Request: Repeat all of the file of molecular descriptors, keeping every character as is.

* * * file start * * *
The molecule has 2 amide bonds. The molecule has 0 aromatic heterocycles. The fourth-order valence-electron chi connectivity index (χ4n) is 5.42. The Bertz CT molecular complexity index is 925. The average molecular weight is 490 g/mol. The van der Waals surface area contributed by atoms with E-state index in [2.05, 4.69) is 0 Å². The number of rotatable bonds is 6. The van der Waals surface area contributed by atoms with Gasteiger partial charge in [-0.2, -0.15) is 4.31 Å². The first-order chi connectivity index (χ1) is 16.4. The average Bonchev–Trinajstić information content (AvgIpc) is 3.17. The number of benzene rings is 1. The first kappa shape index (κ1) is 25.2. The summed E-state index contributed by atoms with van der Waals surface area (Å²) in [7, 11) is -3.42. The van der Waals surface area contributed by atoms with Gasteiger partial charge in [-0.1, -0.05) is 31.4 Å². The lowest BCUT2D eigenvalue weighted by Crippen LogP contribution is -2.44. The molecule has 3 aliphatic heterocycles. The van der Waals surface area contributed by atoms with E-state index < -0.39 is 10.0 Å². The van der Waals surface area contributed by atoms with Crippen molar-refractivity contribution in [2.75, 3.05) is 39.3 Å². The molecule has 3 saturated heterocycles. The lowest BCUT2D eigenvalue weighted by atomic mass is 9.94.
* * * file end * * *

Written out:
The molecule has 2 amide bonds. The molecule has 0 aromatic heterocycles. The fourth-order valence-electron chi connectivity index (χ4n) is 5.42. The Bertz CT molecular complexity index is 925. The average molecular weight is 490 g/mol. The van der Waals surface area contributed by atoms with E-state index in [2.05, 4.69) is 0 Å². The number of rotatable bonds is 6. The van der Waals surface area contributed by atoms with Gasteiger partial charge in [-0.2, -0.15) is 4.31 Å². The first-order chi connectivity index (χ1) is 16.4. The average Bonchev–Trinajstić information content (AvgIpc) is 3.17. The number of benzene rings is 1. The first kappa shape index (κ1) is 25.2. The summed E-state index contributed by atoms with van der Waals surface area (Å²) in [7, 11) is -3.42. The van der Waals surface area contributed by atoms with Gasteiger partial charge in [-0.1, -0.05) is 31.4 Å². The lowest BCUT2D eigenvalue weighted by Crippen LogP contribution is -2.44. The molecule has 3 aliphatic heterocycles. The van der Waals surface area contributed by atoms with E-state index < -0.39 is 10.0 Å². The van der Waals surface area contributed by atoms with Crippen molar-refractivity contribution in [2.75, 3.05) is 39.3 Å². The molecule has 3 saturated heterocycles. The lowest BCUT2D eigenvalue weighted by atomic mass is 9.94.